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456 Comparisons of clinical outcomes in women with advanced ovarian cancer treated with frontline intraperitoneal versus dose-dense platinum/paclitaxel chemotherapy without bevacizumab
  1. T Wan Hua,
  2. H Chi-Huang,
  3. C Hui-Hua,
  4. W Ming-Chow,
  5. L Ho-Hsiung and
  6. H Sheng-Mou
  1. Far Eastern Memorial Hospital, Taiwan


Background We aimed to compare the clinical outcomes between intraperitoneal chemotherapy and dose-dense chemotherapy for the frontline treatment of advanced ovarian, fallopian tube and primary peritoneal cancer in women not receiving bevacizumab.

Methods All consecutive women with stage II~IV cancer treated with either frontline intraperitoneal or dose-dense platinum/paclitaxel chemotherapy and not receiving bevacizumab between March 2006 and June 2019 were reviewed.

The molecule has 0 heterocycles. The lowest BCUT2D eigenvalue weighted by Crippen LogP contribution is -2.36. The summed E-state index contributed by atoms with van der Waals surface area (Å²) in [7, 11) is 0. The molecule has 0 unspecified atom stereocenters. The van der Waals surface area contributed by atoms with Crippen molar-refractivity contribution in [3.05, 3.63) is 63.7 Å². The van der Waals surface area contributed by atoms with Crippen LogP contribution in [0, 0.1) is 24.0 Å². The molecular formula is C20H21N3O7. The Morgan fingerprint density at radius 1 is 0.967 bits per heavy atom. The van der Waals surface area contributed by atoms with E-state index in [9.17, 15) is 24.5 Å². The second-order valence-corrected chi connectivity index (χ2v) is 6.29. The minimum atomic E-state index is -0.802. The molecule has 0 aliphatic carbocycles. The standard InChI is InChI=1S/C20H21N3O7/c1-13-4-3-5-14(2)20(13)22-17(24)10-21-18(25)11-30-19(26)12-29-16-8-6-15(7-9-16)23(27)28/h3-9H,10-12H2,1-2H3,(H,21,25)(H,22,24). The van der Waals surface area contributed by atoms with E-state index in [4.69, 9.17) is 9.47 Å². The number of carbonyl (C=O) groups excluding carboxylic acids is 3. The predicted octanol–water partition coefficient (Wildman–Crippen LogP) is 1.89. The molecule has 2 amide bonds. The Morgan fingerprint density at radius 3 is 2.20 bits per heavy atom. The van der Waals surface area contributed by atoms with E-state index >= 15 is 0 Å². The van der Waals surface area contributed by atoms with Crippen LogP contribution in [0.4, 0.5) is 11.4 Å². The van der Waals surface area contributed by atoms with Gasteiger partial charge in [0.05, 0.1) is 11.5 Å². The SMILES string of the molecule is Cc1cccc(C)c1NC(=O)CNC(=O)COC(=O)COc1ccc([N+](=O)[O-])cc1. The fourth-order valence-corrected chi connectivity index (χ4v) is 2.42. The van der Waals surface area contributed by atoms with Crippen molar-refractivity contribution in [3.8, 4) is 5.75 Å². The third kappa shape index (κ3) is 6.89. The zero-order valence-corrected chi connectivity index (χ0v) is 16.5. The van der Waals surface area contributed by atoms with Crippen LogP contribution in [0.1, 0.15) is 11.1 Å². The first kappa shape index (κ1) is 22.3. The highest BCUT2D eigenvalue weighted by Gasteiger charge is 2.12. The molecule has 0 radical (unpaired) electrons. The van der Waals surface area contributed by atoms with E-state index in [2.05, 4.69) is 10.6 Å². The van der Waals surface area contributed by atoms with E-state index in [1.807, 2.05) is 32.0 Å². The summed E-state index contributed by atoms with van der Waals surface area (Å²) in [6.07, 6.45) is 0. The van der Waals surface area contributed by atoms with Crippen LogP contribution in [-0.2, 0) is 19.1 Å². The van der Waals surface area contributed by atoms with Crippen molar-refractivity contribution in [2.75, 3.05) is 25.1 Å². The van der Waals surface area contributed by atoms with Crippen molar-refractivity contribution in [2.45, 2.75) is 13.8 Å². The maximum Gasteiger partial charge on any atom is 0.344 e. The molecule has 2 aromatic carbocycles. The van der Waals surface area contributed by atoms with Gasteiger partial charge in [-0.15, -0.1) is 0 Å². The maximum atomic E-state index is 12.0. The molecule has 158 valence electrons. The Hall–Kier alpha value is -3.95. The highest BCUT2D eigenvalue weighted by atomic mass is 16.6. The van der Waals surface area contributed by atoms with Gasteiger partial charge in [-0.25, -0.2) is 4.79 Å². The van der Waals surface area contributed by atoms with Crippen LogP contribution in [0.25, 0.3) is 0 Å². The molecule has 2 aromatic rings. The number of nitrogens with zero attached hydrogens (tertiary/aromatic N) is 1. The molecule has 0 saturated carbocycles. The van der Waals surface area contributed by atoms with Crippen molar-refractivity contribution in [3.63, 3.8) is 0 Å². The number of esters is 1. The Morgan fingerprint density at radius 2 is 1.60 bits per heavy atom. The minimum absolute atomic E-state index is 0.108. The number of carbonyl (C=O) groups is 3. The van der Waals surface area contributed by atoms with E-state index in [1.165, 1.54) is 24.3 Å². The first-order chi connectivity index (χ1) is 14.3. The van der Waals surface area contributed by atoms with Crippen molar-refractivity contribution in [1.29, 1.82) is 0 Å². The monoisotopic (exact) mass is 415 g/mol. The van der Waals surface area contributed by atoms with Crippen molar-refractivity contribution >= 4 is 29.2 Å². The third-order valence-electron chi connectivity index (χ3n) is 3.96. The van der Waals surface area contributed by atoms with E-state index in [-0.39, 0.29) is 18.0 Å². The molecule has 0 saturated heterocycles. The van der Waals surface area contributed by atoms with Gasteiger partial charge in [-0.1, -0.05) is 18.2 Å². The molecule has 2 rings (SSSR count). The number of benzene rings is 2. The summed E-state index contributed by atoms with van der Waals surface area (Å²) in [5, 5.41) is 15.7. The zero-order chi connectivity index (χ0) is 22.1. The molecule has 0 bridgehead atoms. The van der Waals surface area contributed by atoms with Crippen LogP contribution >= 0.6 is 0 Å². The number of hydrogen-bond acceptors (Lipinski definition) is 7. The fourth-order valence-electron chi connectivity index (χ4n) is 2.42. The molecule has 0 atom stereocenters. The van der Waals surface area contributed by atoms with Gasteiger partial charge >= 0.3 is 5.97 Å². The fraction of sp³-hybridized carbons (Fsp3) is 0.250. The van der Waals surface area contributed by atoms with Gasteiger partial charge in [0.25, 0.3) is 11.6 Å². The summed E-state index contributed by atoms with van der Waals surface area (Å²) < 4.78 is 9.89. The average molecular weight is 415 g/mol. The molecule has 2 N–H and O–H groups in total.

Results A total of 50 women (intraperitoneal group, n=22; dose-dense group, n=28) were reviewed. Median progression-free survival (32.6 months versus 14.2 months; adjusted hazard ratio=0.38; 95% CI=0.16 to 0.90, p=0.03, figure 1a) and overall survival (not reached versus 30.7 months; adjusted hazard ratio=0.23, 95% CI=0.07 to 0.79, p=0.02, figure 1b) were significantly higher in the intraperitoneal group than in the dose-dense group. A multivariable Cox proportional-hazards model also indicated that the number of frontline chemotherapy cycles (adjusted hazard ratio=0.66, 95% CI 0.47 to 0.94, p=0.02, table 1) was a predictor of better overall survival. Nausea/vomiting and nephrotoxicity occurred more frequently in the intraperitoneal group (p=0.02 and <0.0001, respectively).

Abstract 456 Table 1

Cox proportional-hazards model to predict overall survival (n=50)

Abstract 456 Figure 1

Probabilities of (a) progression free survival and (b) overall survival between the intraperitoneal (IP) and dose-dense groups in all enrolled women (n = 50)

Conclusion Intraperitoneal chemotherapy seems to be superior in progression free survival and overall survival to dose-dense chemotherapy in the frontline treatment of women with advanced ovarian, fallopian tube or primary peritoneal cancer and not receiving bevacizumab.

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